Once we’ve cleaned up the air, will we need to clean up the airwaves as well? Mat Stein, author of When Technology Fails: A Manual for Self-Reliance, Sustainability, and Surviving the Long Emergency, thinks it’s a possibility.
You’ve heard the rumors that cell phones cause cancer. You’ve seen those folks on the street holding their cell phones away from their head as though their phone’s cancer is contagious. But where did these rumors get started? Are they based in any fact? If there is truth to the myth, will electromagnetic fields be the next battle in the war on pollution? Will we be talking about electro-friendly devices in the future the way we talk about carbon-friendly products now?
In the following excerpt, Mat Stein tells the story of Robert Kane, an early cellular telephone researcher who was convinced that the cell phone gave him the brain tumor that ultimately took his life.
The following is from When Technology Fails by Mat Stein:
In 1993, Motorola scientist and engineer Robert Kane, Ph.D., made headlines when he sued Motorola, claiming that while developing Motorola’s early cellular telephones, he burned the skin on his head and his brain with strong electromagnetic fields (EMF) in the radio frequency (RF) range and that this damage caused a brain seizure in 1992 that was subsequently diagnosed as caused by a brain tumor. Kane said that while performing the cell phone antenna tests in 1984, he noticed a hot, burning feeling above his right ear immediately adjacent to the cell phone. Afterward, his skin developed a “wetness” and a dermatitis type of itchy skin condition that lasted for months.
During this period of time, Kane’s ear also oozed excessive wax and fluids. During the trial, Dr. Samuel Milham and Dr. Jan Leestma testified that these conditions were typical of burns and that, in their expert medical opinion, it was these burns that caused the tumor to grow in Kane’s brain. Even though the earlier skin and ear conditions were medically documented, and the tumor was of an unusual type and was located at precisely the location directly beneath the location of the skin condition, Kane and his wife lost their court battle. We all know who had the deep pockets in this case—Motorola (State of Illinois, Circuit Court of Cook County, 2002).
Kane went on to write a book exposing the cellular industry’s suppression of scientific evidence linking the EMF/RF of cell phones, cell towers, and various other wireless devices to a wide variety of health dangers, including the increased likelihood of developing leukemia, tumors, and other cancers. His book, Cellular Telephone Russian Roulette, was published in 2001 and is reported to be an excellent source of information on this subject. Unfortunately, after numerous operations, Kane succumbed to his cancer in 2005, and his book has gone out of print.
Fearing public backlash due to concerns over cellular telephone radiation, the industry organization called the Cellular Telecommunications and Internet Association (CTIA) organized its own research effort, headed by George Carlo, Ph.D., an expert in risk assessment and epidemiology. It was a $25 million program. The CTIA expected Dr. Carlo to vindicate the cellular industry and confirm prior research showing that these types of devices were in fact safe. Dr. Carlo was a longtime industry favorite “gun for hire” who had previously performed pro-tobacco work as a “medical expert” for the Philip Morris Company and similar “damage control” publicity on dioxin for the Chlorine Institute.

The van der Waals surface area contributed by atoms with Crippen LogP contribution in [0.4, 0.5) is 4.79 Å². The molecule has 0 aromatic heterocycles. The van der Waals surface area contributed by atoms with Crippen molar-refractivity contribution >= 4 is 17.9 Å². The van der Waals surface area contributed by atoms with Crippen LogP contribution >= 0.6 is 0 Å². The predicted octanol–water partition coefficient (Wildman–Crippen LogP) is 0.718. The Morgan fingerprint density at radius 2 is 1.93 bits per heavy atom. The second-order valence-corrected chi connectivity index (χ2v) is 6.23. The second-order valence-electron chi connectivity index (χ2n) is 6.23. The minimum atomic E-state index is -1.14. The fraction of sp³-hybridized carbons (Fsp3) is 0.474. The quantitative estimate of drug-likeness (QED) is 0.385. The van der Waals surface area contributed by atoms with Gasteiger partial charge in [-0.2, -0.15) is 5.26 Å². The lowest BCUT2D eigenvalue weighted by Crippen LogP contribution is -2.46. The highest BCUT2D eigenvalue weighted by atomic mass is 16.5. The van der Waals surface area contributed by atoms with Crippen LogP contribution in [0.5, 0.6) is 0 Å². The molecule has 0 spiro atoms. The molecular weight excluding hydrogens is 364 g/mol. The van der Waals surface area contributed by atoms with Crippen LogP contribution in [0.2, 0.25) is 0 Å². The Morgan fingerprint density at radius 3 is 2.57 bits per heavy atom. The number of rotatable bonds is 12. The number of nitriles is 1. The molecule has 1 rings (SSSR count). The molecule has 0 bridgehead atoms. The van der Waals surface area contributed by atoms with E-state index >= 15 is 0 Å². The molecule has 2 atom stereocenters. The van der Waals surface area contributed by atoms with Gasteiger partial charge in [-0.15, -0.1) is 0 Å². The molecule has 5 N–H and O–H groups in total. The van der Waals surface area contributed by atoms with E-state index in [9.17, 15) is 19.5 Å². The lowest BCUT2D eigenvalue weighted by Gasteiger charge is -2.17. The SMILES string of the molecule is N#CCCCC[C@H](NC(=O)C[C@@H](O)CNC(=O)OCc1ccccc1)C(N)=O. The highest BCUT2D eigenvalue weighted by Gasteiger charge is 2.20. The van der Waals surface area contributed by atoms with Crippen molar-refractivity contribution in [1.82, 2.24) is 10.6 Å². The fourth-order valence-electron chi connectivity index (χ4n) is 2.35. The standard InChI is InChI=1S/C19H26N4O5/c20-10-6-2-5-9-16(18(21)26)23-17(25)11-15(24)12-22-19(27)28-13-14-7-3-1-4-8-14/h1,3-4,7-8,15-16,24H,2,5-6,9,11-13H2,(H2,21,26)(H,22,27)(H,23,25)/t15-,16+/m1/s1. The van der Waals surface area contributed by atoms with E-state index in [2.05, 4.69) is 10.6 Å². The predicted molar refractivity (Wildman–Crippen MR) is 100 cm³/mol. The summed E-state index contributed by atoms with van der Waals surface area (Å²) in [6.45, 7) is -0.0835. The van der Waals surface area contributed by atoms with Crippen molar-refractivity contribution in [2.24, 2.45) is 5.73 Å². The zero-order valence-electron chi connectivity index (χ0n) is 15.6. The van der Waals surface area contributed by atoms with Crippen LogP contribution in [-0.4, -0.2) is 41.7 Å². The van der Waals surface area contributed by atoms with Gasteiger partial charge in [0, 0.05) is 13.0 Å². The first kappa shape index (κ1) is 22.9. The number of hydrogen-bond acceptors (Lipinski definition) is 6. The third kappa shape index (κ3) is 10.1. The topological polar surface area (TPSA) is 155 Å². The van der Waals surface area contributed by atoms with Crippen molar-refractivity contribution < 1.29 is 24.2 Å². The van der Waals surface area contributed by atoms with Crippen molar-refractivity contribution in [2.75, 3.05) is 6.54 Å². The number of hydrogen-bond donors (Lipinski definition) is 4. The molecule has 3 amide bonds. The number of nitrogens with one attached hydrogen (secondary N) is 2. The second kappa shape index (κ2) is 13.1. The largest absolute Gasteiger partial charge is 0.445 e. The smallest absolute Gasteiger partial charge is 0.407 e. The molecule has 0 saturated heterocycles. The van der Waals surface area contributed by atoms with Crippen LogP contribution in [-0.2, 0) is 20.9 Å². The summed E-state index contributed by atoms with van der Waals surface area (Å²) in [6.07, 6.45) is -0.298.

For the first few years of their study, Dr. Carlo was the darling of the industry, as their preliminary results were indicating that prior concerns had been blown out of proportion. But their relationship ended, and industry funding was pulled, when even Dr. Carlo’s program began confirming what other scientific studies had found: that there were significant health concerns surrounding cell phone EMF and that elevated incidences of cancers, tumors, and other serious health problems were cropping up at far lower EMF exposures than what government standards have specified as “safe levels.”
Rock iKon - Classic Rock & Heavy Metal
Classic Rock & Heavy Metal - AC/DC, Aerosmith, Anthrax, Jeff Beck, Black Sabbath, Bon Jovi, Boston, Cream, Deep Purple, ELP, Foo Fighters, Free, Genesis, Guns N' Roses, Heart, Jimi Hendrix, Iron Maiden, Jethro Tull, Journey, Judas Priest, Kiss, Led Zeppelin, Lynyrd Skynyrd, Megadeth, Metallica, Motley Crue, Motorhead, Nirvana, Pearl Jam, Pink Floyd, Poison, Procol Harum, Queen, The Red Hot Chili Peppers, R.E.M., REO Speedwagon, Rush, Santana, Soundgarden, Thin Lizzy, Toto, U2, UFO, Van Halen, The Who, Yes, ZZ Top etc.
ANGUS YOUNG - http://www.RockiKon.com
ANGUS YOUNG - Most rock fans would agree that AC/DC guitarist Angus Young is one of the genre's most energetic and entertaining performers. It's impossible to imagine an AC/DC show without Young bobbing his head up and down in time to the music, playing amped up Chuck Berry licks on his Gibson SG guitar, shirtless and drenched in sweat. And in addition to his manic stage persona, he's one of the best (and underrated) rock guitarists of all time.
ANGUS YOUNG MEMBERS - Angus Young.
ANGUS YOUNG DISCOGRAPHY - 'TNT' (1975), 'High Voltage' (1976), 'Dirty Deeds Done Dirt Cheap' (1976), 'Let There Be Rock' (1977), 'Powerage' (1978), 'If You Want Blood You've Got It' (1978), 'Highway To Hell' (1979), 'Back in Black' (1980), 'For Those About to Rock We Salute You' (1981), 'Flick Of The Switch' (1983), 'Fly On The Wall' (1985), 'Who Made Who' (1986), 'Blow Up Your Video' (1988), 'The Razors Edge' (1990), 'AC/DC Live (1992), 'Ballbreaker' (1995), 'Live In Madrid' (1997), 'Stiff Upper Lip' (2000).